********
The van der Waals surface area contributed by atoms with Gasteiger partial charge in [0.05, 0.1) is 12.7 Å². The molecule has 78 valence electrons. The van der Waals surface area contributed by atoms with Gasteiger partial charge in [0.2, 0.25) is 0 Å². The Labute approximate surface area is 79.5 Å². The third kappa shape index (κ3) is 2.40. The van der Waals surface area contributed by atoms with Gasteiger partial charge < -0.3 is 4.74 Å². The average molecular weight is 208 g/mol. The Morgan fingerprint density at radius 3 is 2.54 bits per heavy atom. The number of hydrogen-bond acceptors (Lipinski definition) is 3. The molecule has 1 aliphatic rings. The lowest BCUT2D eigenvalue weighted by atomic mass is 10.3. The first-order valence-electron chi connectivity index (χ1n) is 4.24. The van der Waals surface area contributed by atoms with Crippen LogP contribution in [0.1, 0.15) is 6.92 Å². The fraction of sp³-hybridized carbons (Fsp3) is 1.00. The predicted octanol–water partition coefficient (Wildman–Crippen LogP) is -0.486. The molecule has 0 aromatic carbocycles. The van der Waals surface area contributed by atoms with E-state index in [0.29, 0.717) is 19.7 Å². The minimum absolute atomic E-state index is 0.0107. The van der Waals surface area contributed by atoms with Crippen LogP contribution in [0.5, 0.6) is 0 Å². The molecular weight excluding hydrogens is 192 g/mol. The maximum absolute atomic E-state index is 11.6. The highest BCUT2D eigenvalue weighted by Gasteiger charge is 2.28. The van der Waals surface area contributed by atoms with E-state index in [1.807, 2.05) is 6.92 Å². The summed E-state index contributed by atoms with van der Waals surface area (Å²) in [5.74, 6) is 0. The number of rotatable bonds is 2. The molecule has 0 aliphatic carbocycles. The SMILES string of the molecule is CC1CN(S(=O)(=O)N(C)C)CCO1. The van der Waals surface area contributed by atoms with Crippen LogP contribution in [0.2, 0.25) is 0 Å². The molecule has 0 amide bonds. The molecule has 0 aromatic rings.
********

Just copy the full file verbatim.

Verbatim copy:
The van der Waals surface area contributed by atoms with Gasteiger partial charge in [0.05, 0.1) is 12.7 Å². The molecule has 78 valence electrons. The van der Waals surface area contributed by atoms with Gasteiger partial charge in [0.2, 0.25) is 0 Å². The Labute approximate surface area is 79.5 Å². The third kappa shape index (κ3) is 2.40. The van der Waals surface area contributed by atoms with Gasteiger partial charge < -0.3 is 4.74 Å². The average molecular weight is 208 g/mol. The Morgan fingerprint density at radius 3 is 2.54 bits per heavy atom. The number of hydrogen-bond acceptors (Lipinski definition) is 3. The molecule has 1 aliphatic rings. The lowest BCUT2D eigenvalue weighted by atomic mass is 10.3. The first-order valence-electron chi connectivity index (χ1n) is 4.24. The van der Waals surface area contributed by atoms with Crippen LogP contribution in [0.1, 0.15) is 6.92 Å². The fraction of sp³-hybridized carbons (Fsp3) is 1.00. The predicted octanol–water partition coefficient (Wildman–Crippen LogP) is -0.486. The molecule has 0 aromatic carbocycles. The van der Waals surface area contributed by atoms with E-state index in [0.29, 0.717) is 19.7 Å². The minimum absolute atomic E-state index is 0.0107. The van der Waals surface area contributed by atoms with Crippen LogP contribution in [0.5, 0.6) is 0 Å². The molecular weight excluding hydrogens is 192 g/mol. The maximum absolute atomic E-state index is 11.6. The highest BCUT2D eigenvalue weighted by Gasteiger charge is 2.28. The van der Waals surface area contributed by atoms with E-state index in [1.807, 2.05) is 6.92 Å². The summed E-state index contributed by atoms with van der Waals surface area (Å²) in [5.74, 6) is 0. The number of rotatable bonds is 2. The molecule has 0 aliphatic carbocycles. The SMILES string of the molecule is CC1CN(S(=O)(=O)N(C)C)CCO1. The van der Waals surface area contributed by atoms with Crippen LogP contribution in [0.2, 0.25) is 0 Å². The molecule has 0 amide bonds. The molecule has 0 aromatic rings.